Sports very much give children from the Shauri Yako slums the opportunity to have some active fun during their holidays, and broaden their skill set and experience beyond playing football with a ball made out of elastic bands and plastic bags. Throughout the years donations of sports equipment have enabled us to introduce children to very different sports like cricket and tag rugby normally only played in more well off societies in Kenya. Sports for these children very much illustrates the importance of working as a team towards common goals, promoting health, strength, endurance, discipline, tolerance and sharing.
As a Nyota Ing’arayo primary school teacher put it - “we are finally teaching the mind and the heart “
2013 is a significant year for Nyota Ing’arayo School . In January one of Nyota dreams is starting to become a reality as the school now as a Standard 8 this has been made possible thanks to the dedicated staff team and GVI donations supported by GVI Charitable Trust. Extra classes have been built over the last two years, meaning the school has the space to retain Standard 8 (the final year of primary school education in Kenya).
In January along with the help of Tom 0.Munyaisa GVI Education Officer the Standard 8 students have been collecting the required registration documents need to register for the Kenyan Certificate of Primary Education examination in November i.e. Birth Certificates and photographs Lack of formal identification is a common barrier to students in slum schools being formally registered for certification and without the assistance of GVI and the school leaders it would have been impossible for the students to gather these documents
The KCPE’s is paramount in enabling children to further their education and enhance their future prospects. If the students manage to achieve results within the top 10% of the country they are frequently offered a scholarship to a local high school. Even children who don’t achieve this will have a greater chance of successfully securing employment, as a KCPE certificate is a key requirement requested by employers upon application. This includes basic jobs such as shop assistants and hotel catering.
The fact that the current students finally have the opportunity to sit their KCPE examinations is significant step for Nyota Ing’arayo. The school now as the opportunity to provide the students with a full Primary education from Standard 1 to Standard 8. This has been achieved with the help of GVI, and the dedication of current and past volunteer’s donations which have enabled classrooms to be built and the provision of educational resources.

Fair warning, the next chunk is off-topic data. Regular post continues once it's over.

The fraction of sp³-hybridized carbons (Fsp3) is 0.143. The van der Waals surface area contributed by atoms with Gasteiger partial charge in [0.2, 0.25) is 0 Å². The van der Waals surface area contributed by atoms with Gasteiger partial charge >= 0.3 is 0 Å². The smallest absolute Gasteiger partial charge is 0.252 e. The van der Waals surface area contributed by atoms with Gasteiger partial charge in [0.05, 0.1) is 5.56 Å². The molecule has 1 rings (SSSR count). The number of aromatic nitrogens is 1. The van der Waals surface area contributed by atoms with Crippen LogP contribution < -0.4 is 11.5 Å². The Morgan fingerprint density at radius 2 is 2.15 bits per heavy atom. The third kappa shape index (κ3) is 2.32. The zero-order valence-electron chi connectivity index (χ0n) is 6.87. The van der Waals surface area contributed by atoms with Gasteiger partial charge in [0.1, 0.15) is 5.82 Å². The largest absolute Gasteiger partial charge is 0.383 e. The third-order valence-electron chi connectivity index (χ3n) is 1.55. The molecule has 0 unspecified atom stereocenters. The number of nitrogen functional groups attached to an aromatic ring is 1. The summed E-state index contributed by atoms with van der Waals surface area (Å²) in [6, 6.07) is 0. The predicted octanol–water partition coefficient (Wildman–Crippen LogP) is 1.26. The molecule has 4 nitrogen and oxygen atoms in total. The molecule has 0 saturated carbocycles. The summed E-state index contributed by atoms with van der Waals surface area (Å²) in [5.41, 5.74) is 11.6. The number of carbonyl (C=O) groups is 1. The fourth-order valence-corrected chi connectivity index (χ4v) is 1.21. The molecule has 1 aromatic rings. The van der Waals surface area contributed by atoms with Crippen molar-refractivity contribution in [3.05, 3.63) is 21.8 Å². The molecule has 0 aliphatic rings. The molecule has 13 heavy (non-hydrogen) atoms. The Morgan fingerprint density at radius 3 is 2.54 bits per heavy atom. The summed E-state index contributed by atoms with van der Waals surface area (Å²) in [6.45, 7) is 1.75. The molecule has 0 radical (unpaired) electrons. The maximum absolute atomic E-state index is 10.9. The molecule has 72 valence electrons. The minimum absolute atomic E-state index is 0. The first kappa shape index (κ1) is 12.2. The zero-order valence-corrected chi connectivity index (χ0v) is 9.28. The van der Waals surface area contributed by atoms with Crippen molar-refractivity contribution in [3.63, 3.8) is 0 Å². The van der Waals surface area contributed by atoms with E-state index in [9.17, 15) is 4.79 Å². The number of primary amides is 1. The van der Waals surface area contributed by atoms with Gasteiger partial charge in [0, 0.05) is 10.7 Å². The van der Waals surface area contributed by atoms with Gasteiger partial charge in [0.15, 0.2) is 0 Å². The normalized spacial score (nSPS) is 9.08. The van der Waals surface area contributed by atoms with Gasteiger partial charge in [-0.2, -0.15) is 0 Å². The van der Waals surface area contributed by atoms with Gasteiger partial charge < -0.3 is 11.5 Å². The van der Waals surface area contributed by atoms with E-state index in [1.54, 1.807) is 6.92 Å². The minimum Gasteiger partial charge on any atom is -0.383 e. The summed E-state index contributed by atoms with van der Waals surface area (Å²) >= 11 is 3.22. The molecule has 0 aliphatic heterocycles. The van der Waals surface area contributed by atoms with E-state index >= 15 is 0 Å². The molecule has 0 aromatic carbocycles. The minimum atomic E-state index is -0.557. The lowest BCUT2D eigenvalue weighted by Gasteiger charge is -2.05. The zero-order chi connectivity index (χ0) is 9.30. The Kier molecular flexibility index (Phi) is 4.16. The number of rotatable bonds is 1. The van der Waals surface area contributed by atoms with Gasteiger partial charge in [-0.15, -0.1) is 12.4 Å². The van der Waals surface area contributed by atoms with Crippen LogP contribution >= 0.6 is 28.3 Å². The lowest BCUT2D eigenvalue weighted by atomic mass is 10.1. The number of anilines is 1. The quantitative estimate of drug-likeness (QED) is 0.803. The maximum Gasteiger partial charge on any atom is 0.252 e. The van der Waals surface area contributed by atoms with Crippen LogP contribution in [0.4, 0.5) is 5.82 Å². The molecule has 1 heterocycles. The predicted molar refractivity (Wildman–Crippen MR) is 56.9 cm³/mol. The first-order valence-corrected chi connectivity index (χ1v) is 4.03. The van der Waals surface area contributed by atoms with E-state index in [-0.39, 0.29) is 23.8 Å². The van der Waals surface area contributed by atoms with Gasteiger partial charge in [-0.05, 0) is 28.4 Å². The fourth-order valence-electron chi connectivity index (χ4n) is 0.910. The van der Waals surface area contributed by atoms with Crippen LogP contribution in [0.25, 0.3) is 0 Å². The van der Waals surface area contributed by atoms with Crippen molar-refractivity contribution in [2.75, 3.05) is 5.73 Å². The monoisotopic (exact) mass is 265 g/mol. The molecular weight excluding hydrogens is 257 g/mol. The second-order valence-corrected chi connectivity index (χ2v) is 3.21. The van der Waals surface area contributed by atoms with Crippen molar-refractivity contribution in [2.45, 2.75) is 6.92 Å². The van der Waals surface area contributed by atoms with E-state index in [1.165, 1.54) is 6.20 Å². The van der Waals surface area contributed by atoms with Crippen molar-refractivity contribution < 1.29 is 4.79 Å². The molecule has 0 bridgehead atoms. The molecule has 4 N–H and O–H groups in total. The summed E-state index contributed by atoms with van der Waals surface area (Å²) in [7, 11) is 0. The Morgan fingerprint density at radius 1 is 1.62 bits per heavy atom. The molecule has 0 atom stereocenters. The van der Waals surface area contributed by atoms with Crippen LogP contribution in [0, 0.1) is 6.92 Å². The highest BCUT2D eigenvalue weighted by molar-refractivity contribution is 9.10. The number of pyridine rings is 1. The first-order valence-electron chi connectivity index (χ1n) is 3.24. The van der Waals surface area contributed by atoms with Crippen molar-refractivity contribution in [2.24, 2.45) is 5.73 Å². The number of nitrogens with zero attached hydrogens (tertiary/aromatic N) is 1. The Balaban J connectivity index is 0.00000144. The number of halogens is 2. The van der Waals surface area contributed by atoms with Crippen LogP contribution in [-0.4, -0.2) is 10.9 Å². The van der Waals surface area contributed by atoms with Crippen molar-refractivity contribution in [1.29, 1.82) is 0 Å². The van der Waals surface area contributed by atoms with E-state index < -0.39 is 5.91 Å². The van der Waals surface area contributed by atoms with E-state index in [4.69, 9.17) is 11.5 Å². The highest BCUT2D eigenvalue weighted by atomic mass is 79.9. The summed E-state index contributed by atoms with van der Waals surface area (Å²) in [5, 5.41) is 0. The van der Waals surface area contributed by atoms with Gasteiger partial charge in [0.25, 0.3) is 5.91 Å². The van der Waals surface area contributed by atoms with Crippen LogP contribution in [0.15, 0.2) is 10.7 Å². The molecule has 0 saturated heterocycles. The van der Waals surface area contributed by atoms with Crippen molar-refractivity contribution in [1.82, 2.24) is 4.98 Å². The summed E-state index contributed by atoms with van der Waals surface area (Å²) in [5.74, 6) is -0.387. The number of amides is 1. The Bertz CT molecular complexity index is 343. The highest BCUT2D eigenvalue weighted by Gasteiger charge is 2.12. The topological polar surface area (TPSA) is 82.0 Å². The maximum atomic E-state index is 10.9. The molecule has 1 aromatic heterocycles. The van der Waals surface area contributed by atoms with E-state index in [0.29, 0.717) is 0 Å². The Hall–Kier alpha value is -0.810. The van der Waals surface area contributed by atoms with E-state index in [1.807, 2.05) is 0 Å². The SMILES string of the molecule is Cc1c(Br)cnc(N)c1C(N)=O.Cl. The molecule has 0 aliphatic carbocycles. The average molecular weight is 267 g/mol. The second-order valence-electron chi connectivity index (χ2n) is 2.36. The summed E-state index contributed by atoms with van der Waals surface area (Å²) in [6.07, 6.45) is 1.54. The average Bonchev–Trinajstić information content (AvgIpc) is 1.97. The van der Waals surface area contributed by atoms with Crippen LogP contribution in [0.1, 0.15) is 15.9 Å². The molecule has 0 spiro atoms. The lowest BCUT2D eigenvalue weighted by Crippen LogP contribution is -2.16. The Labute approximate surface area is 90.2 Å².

We first want to thank you, our supports for all your help in 2012. We hope you are all having a happy holidays!
In August 2012 GVI ended its three year partnership with Jane Wangoi, the founder of Precious Vision Centre. Following this, a group of parents of the current students approached GVI asking if they would continue to assist the running of the school to ensure that the 250 students could still attend. If the school was to close, there would be limited scope for students from their disadvantaged backgrounds to access education.
GVI helped form a committee which consisted of parents, teachers and local business personnel and had a meeting with the local District Officer providing them with the relevant information on how to register the school. The first step stated was that the name of the school would have to be changed. The committee decided that the naming of the school should be a decision made amongst the student themselves.
Children from Standard 4 upwards were invited along to take part in a democratic election to decide upon the new name of the school. The Kenyan teachers together with GVI volunteers also participated in the name change. After a preliminary discussion the group opted for a Swahili name as opposed to an English one. Following an in depth debate, two names were selected from numerous suggestions, Imara Daima (‘stand firm forever’) and Nyota Ing’arao (Shining Star’) were shortlisted. After a unanimous vote the name Nyota Ing’arao was selected to be the name of the school.
Also, this month the standard seven pupils of Nyota Ing’arao undertook mock KCPE examinations alongside pupils from the neighbouring school ‘Jocaham Academy’. The KCPE (Kenyan Certificate of Primary Education) is sat by pupils at the end of Standard 8. Passing the KCPE’s is crucial to enable children to further their education and enhance their future prospects. If the students manage to achieve results within the top 10% of the country they are frequently offered a scholarship to a local high school. Even children who don’t achieve this will have a greater chance of successfully securing employment, as a KCPE certificate is a key requirement requested by employers upon application. Theis includes basic jobs such as shop assistants and hotel catering.
Another method of school integration which has happened this month is the use of sport in enhancing school relationships and social cohesion. Nyota Ing’garao and Olives Rehabilitation Centre have undertaken two friendly football matches. In addition to building self confidence and promoting both physical and mental well being, sport can be crucial in creating social cohesion. Participating in teams sports helps forging a unified identity, and can provide an opportunity to build new relationships.
Thank you again for your support for this project in Mombasa, we hope to see you again in 2013!
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GVI Charitable Trust Manager